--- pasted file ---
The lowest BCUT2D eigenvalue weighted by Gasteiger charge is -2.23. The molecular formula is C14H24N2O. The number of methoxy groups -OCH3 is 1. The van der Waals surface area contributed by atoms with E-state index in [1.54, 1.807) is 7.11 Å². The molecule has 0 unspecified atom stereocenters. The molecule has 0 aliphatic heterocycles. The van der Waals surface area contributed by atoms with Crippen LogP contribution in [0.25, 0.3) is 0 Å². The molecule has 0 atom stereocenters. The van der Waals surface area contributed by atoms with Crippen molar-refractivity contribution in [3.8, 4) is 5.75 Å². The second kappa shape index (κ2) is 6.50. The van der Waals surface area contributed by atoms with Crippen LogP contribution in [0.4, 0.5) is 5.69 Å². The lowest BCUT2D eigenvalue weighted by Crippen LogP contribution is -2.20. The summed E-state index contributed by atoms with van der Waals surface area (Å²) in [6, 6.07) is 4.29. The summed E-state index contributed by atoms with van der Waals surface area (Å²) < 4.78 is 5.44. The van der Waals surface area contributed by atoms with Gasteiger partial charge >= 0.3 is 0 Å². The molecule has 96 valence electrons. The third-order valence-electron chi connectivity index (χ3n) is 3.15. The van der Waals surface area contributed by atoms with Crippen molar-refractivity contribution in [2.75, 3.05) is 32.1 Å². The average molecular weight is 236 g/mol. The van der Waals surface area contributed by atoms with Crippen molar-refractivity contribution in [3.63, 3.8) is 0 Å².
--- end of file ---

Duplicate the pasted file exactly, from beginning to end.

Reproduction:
The lowest BCUT2D eigenvalue weighted by Gasteiger charge is -2.23. The molecular formula is C14H24N2O. The number of methoxy groups -OCH3 is 1. The van der Waals surface area contributed by atoms with E-state index in [1.54, 1.807) is 7.11 Å². The molecule has 0 unspecified atom stereocenters. The molecule has 0 aliphatic heterocycles. The van der Waals surface area contributed by atoms with Crippen LogP contribution in [0.25, 0.3) is 0 Å². The molecule has 0 atom stereocenters. The van der Waals surface area contributed by atoms with Crippen molar-refractivity contribution in [3.8, 4) is 5.75 Å². The second kappa shape index (κ2) is 6.50. The van der Waals surface area contributed by atoms with Crippen LogP contribution in [0.4, 0.5) is 5.69 Å². The lowest BCUT2D eigenvalue weighted by Crippen LogP contribution is -2.20. The summed E-state index contributed by atoms with van der Waals surface area (Å²) in [6, 6.07) is 4.29. The summed E-state index contributed by atoms with van der Waals surface area (Å²) < 4.78 is 5.44. The van der Waals surface area contributed by atoms with Gasteiger partial charge >= 0.3 is 0 Å². The molecule has 96 valence electrons. The third-order valence-electron chi connectivity index (χ3n) is 3.15. The van der Waals surface area contributed by atoms with Crippen molar-refractivity contribution in [2.75, 3.05) is 32.1 Å². The average molecular weight is 236 g/mol. The van der Waals surface area contributed by atoms with Crippen molar-refractivity contribution in [3.63, 3.8) is 0 Å².